Their two ranking members — Rep. Jim McCrery (R-La.) and Sen. Chuck Grassley (R-Iowa) — are seasoned legislators as well, widely respected on both sides of the aisle for their intellect and legislative acumen. They will need help from many of their colleagues, especially their respective leaders, whose support will be critical for tax reform to succeed, as then-Speaker Thomas “Tip” O’Neill (D-Mass.) and -Senate Majority Leader Bob Dole (R-Kan.) demonstrated at critical times during consideration of the 1986 Act. Make no mistake about it — the resolve of all these legislators will be constantly tested.

But, personalities aside, is the legislative environment right for tax reform? As with all significant reforms, tax reform will need an “action-forcing” event. In 1985, President Reagan, fresh from his historic 1984 reelection, provided it by identifying tax reform as the No. 1 domestic priority of his second term. In a nationwide address, Reagan challenged Congress to produce a tax reform product “worthy of the American people.”

My former boss, Rep. Dan Rostenkowski (D-Ill.), responded heroically that evening by urging the American people to “Write Rosty” if they wanted congressional Democrats to accept the president’s challenge. The public response was overwhelming, giving tax reform unstoppable, bipartisan momentum from that point on — momentum that sustained the effort through the many legislative difficulties that lay ahead. Could “Write Rangel” have the same political effect today?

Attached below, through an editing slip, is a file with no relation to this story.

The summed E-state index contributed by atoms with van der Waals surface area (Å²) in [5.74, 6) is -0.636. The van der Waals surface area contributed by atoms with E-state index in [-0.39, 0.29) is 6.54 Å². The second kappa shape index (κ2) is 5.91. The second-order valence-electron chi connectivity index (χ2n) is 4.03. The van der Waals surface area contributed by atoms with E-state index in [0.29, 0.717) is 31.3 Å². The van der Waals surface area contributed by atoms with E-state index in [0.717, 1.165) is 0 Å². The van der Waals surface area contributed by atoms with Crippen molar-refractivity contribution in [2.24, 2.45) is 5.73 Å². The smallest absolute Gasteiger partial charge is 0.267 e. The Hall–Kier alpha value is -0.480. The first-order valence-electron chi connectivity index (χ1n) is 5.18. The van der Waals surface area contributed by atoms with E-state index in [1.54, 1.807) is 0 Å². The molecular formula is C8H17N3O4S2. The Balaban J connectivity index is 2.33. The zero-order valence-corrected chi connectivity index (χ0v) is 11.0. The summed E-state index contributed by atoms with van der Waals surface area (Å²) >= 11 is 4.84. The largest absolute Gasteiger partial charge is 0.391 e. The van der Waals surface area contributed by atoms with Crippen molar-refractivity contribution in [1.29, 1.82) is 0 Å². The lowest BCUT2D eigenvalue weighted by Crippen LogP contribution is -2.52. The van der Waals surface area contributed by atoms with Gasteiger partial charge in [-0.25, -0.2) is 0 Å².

Time will tell whether the new president elected in November 2008 proclaims a similar challenge to the 111th Congress. The looming expiration of the 2001 and 2003 Bush tax cuts in 2011 — the prospect of a $1 trillion hit to the national economy, the further prospect of millions of middle-income taxpayers falling subject to the Alternative Minimum Tax — could well provide the necessary urgency, virtually assuring that a tax bill of significant dimension will be taken up by the new president and Congress in 2009.

Many of the precipitating elements for tax reform appear to be present: the legislative imperative of a significant revenue bill, the critical leadership at the tax-writing committees. But so, too, do the potential impediments — policy, procedural and political in nature. For all its high purpose, for all its “winners,” the discipline of revenue neutrality assures that tax reform will produce “losers” as well. And the political process tends to hear far more from the latter — in far louder decibels — than the former.

But the player with the biggest megaphone is the president of the United States. Absent, at least for now, is the essential ingredient of presidential leadership on tax reform ― so central to the success of the 1986 Act. Let there be no doubt — tax reform requires far more than presidential commissions and conferences where theoretical proposals are debated and multiple options produced. It requires nothing less than a president fully committed to the arena.

This, then, is the ultimate challenge of tax reform: calling leaders to lead, leaders to risk, leaders to think and act big. In that challenge lies tax reform’s promise and inevitability. For, as in 1986, the American people should demand—and a full generation removed, ultimately will demand — no less from their elected representatives.

Leonard is partner in the policy practice of Akin Gump Strauss Hauer & Feld LLP in Washington, D.C. He was chief Democratic tax counsel on the Ways and Means Committee when the 1986 tax reform bill was passed.